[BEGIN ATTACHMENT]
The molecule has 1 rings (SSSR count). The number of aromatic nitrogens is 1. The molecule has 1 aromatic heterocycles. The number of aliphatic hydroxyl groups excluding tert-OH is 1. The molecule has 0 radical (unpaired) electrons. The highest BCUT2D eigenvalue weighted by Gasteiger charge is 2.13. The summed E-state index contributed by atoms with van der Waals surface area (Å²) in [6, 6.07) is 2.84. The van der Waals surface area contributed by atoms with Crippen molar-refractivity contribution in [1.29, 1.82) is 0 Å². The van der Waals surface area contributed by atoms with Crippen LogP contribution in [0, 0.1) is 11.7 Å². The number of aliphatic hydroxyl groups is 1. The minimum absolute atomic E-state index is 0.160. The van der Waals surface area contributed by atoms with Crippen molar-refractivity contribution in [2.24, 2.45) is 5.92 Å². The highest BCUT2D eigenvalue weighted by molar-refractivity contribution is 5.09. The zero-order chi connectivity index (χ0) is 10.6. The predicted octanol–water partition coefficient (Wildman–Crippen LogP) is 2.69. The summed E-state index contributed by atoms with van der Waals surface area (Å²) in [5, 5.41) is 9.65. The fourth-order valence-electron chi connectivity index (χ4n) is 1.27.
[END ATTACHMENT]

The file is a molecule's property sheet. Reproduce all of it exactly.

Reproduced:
The molecule has 1 rings (SSSR count). The number of aromatic nitrogens is 1. The molecule has 1 aromatic heterocycles. The number of aliphatic hydroxyl groups excluding tert-OH is 1. The molecule has 0 radical (unpaired) electrons. The highest BCUT2D eigenvalue weighted by Gasteiger charge is 2.13. The summed E-state index contributed by atoms with van der Waals surface area (Å²) in [6, 6.07) is 2.84. The van der Waals surface area contributed by atoms with Crippen molar-refractivity contribution in [1.29, 1.82) is 0 Å². The van der Waals surface area contributed by atoms with Crippen LogP contribution in [0, 0.1) is 11.7 Å². The number of aliphatic hydroxyl groups is 1. The minimum absolute atomic E-state index is 0.160. The van der Waals surface area contributed by atoms with Crippen molar-refractivity contribution in [2.24, 2.45) is 5.92 Å². The highest BCUT2D eigenvalue weighted by molar-refractivity contribution is 5.09. The zero-order chi connectivity index (χ0) is 10.6. The predicted octanol–water partition coefficient (Wildman–Crippen LogP) is 2.69. The summed E-state index contributed by atoms with van der Waals surface area (Å²) in [5, 5.41) is 9.65. The fourth-order valence-electron chi connectivity index (χ4n) is 1.27.